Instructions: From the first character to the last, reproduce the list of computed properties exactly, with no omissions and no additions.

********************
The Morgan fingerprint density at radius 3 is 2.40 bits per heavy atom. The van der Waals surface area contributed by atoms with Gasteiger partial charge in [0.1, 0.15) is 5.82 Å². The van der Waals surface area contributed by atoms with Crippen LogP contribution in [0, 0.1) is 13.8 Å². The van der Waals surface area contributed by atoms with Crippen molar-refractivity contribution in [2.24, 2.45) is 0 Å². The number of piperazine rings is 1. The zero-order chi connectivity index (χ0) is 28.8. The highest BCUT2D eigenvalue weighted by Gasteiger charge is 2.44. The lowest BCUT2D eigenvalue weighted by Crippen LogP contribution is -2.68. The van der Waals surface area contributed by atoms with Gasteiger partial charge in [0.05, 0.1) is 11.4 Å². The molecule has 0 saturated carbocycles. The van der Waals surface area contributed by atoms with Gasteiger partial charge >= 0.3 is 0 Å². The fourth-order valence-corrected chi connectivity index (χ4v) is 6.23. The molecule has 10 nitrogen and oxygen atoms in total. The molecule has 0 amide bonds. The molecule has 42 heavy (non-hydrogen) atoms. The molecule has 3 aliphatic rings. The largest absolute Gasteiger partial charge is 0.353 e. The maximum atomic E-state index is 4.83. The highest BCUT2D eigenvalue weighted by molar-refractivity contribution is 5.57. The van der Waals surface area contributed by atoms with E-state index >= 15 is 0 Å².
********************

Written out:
The Morgan fingerprint density at radius 3 is 2.40 bits per heavy atom. The van der Waals surface area contributed by atoms with Gasteiger partial charge in [0.1, 0.15) is 5.82 Å². The van der Waals surface area contributed by atoms with Crippen LogP contribution in [0, 0.1) is 13.8 Å². The van der Waals surface area contributed by atoms with Crippen molar-refractivity contribution in [2.24, 2.45) is 0 Å². The number of piperazine rings is 1. The zero-order chi connectivity index (χ0) is 28.8. The highest BCUT2D eigenvalue weighted by Gasteiger charge is 2.44. The lowest BCUT2D eigenvalue weighted by Crippen LogP contribution is -2.68. The van der Waals surface area contributed by atoms with Gasteiger partial charge in [0.05, 0.1) is 11.4 Å². The molecule has 0 saturated carbocycles. The van der Waals surface area contributed by atoms with Gasteiger partial charge >= 0.3 is 0 Å². The fourth-order valence-corrected chi connectivity index (χ4v) is 6.23. The molecule has 10 nitrogen and oxygen atoms in total. The molecule has 0 amide bonds. The molecule has 42 heavy (non-hydrogen) atoms. The molecule has 3 aliphatic rings. The largest absolute Gasteiger partial charge is 0.353 e. The maximum atomic E-state index is 4.83. The highest BCUT2D eigenvalue weighted by molar-refractivity contribution is 5.57. The van der Waals surface area contributed by atoms with E-state index >= 15 is 0 Å².